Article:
Letter to the Editor: Family, Friends of Aron Christensen Aren’t Going Anywhere


It's been 90 days — still nothing.

I had a call scheduled with my Uncle Aron for Aug. 23. We were supposed to talk about the logistics of an October show we planned to play in Portland, our first show together. 

On the call, I planned to thank him again for all of his help. I wanted to tell him how grateful I was that I had a musician like him to help me chase my dreams. I hoped to tell him how much it meant to me that I would get to share a stage with him.

Of course, the call never happened. I never got to say any of those things.

Aron Christensen and his dog Buzz were killed while hiking on the Walupt Lake Trail on Aug. 19.

Since the moment we learned of their deaths, we were left in the dark, perplexed. Initially, they told us he died of a heart attack with no signs of foul play, leaving us to wonder how Buzz had died. 

Then, nine days later, we learned (unofficially) that Aron died with a bullet in him. They told us that they knew who had been shooting in the area. They told us the shooters were “good kids.” They told us that they had talked to the two shooters. They told us Aron was likely "already dead" when he was shot. They told us to wait for the autopsy and other test results. Then they told us not to go to the media. 

For a patient and wordless 64 days, we didn’t. Sixty-seven days passed before the autopsy results confirmed that Aron never had a heart attack. His cause of death was a gunshot wound to the chest. He was killed.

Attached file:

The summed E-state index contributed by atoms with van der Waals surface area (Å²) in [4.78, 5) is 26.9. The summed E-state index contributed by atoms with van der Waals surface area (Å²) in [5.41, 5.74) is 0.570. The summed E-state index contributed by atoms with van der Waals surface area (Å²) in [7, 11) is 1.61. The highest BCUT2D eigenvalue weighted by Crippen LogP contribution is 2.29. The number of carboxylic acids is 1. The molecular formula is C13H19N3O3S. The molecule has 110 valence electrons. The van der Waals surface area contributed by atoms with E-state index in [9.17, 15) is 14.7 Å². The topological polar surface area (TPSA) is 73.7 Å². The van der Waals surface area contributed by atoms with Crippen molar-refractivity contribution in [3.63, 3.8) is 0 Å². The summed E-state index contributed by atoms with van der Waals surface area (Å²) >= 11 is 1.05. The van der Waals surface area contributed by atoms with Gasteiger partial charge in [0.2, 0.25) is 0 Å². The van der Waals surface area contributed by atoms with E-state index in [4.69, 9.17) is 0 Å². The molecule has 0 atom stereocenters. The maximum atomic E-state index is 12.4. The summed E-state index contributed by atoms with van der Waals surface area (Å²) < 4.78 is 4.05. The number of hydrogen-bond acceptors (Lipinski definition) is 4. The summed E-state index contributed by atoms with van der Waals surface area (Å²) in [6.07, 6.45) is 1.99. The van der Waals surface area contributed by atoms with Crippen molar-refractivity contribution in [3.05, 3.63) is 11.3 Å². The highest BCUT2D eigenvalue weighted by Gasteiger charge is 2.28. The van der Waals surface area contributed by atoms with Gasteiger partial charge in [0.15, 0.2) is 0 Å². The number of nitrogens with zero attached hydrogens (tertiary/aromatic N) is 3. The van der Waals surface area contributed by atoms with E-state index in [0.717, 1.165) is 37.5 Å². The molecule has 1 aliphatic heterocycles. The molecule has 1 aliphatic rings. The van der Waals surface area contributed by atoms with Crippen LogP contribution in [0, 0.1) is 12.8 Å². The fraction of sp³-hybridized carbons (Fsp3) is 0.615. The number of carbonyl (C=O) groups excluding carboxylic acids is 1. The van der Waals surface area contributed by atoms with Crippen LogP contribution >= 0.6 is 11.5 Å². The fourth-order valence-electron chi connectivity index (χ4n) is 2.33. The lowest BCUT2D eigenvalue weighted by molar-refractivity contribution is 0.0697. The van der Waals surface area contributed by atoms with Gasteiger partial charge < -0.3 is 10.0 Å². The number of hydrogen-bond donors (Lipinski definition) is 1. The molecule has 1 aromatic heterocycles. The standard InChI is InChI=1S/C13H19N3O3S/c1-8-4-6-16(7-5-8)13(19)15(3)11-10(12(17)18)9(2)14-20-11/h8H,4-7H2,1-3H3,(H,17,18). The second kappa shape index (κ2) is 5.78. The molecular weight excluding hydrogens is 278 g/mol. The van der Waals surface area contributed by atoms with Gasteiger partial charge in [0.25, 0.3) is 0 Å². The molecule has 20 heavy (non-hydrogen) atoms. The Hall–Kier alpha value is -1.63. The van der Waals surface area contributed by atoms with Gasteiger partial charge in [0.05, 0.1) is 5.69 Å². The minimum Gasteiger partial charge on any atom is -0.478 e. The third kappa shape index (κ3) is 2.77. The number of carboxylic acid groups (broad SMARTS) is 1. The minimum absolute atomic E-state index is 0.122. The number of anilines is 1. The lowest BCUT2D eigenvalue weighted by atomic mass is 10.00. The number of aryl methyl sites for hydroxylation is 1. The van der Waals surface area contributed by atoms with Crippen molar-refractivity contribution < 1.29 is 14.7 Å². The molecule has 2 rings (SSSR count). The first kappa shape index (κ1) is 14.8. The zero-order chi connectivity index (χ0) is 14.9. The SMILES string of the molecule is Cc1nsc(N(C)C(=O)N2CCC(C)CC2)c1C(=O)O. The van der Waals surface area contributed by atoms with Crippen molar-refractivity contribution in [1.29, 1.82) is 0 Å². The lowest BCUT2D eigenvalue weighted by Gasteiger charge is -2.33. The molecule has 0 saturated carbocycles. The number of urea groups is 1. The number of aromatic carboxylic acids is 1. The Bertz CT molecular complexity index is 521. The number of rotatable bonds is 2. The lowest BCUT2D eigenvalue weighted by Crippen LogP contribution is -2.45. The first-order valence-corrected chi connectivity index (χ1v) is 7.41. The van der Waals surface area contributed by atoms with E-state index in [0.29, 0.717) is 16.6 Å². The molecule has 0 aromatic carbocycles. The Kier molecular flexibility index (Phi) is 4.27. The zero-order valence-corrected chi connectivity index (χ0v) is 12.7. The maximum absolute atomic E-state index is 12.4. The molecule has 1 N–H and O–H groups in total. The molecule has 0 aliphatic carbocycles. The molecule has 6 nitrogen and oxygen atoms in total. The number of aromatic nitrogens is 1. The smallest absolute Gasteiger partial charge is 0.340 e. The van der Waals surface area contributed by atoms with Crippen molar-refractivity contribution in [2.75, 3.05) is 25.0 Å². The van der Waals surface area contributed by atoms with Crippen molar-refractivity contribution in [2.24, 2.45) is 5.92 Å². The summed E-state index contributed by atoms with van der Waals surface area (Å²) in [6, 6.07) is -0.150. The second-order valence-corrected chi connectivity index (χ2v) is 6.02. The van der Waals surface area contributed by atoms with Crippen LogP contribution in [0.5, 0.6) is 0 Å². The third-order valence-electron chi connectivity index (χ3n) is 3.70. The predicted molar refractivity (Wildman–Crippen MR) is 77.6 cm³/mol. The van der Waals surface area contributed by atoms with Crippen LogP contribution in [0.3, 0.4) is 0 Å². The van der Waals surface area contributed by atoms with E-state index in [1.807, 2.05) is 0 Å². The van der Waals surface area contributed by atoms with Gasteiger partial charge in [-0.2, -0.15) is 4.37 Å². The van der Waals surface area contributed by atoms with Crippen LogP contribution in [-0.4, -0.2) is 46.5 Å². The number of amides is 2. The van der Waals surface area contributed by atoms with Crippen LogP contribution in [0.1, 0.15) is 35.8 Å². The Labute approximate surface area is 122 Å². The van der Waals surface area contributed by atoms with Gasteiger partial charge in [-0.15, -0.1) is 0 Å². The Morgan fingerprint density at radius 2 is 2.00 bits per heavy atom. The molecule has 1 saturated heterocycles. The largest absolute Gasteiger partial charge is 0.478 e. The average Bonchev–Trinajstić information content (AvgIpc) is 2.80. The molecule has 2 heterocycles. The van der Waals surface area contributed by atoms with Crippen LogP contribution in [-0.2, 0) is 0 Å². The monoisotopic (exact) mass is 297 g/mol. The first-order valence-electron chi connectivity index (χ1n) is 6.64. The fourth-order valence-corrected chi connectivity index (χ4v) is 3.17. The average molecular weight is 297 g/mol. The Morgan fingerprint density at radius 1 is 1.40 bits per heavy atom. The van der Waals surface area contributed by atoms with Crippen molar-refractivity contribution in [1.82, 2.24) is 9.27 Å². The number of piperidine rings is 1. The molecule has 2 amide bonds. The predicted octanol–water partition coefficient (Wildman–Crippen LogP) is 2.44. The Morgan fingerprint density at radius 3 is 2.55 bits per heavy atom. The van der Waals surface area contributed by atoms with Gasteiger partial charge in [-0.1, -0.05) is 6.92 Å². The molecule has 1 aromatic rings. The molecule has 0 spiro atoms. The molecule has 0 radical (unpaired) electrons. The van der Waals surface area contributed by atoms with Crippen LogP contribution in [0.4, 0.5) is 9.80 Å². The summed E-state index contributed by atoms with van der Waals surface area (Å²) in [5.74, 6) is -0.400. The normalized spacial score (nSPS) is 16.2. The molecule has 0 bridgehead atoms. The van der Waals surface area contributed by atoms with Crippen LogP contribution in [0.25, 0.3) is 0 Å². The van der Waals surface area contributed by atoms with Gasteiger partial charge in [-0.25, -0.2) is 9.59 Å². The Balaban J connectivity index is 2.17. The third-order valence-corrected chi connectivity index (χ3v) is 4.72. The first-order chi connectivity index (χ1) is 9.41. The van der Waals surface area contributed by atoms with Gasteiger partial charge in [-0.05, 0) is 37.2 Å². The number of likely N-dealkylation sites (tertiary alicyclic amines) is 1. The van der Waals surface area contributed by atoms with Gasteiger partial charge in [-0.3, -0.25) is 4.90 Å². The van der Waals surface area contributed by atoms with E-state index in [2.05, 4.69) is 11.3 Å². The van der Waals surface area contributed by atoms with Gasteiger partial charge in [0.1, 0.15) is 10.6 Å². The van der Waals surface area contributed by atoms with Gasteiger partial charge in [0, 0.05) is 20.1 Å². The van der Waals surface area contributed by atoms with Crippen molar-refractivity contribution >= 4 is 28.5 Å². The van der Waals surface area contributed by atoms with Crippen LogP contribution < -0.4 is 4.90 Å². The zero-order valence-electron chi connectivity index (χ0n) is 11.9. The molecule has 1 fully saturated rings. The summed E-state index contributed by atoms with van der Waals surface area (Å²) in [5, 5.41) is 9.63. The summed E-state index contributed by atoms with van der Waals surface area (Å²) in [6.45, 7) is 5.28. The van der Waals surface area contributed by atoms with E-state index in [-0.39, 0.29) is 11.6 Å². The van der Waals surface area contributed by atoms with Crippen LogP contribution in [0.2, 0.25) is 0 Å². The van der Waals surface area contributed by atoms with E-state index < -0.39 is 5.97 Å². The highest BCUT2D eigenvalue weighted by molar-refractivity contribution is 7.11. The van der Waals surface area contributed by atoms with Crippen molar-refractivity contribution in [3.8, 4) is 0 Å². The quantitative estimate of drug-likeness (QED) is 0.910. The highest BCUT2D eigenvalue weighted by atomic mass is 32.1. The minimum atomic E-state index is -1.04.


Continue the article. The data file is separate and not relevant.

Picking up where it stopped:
Sixty-eight days after his murder, the Lewis County Sheriff’s Office released a statement that seemingly told the murderers’ version of events. Based on the information that we were given and have gathered, the story and the facts do not add up.

At a minimum, you and I both know that "good kids" don't kill people. They don't kill leashed puppies. They don't leave bodies in the woods.

Yet, while we find our lives in disrepair, altered by tragedy and the maddening search for answers, the killers walk free. They go about their lives, believing they got away with murder.

They are seemingly unmoved by the devastation they have forced upon Aron’s friends and family, grief resulting from the decisions those two people made the night that they killed an innocent man and his dog in cold blood and left them dead on the trail.

I hope they understand that we, Aron’s family and growing community, are in this for the long haul. I hope that the systems that have allowed them to walk free for three months understand that we are not going away. We will continue to push for accountability, for justice, for the truth.

Aron was loved. His life meant something.

Ninety days. 


Steadfast, heartbroken and still hopeful,


Racyne Parker

Denver, Colorado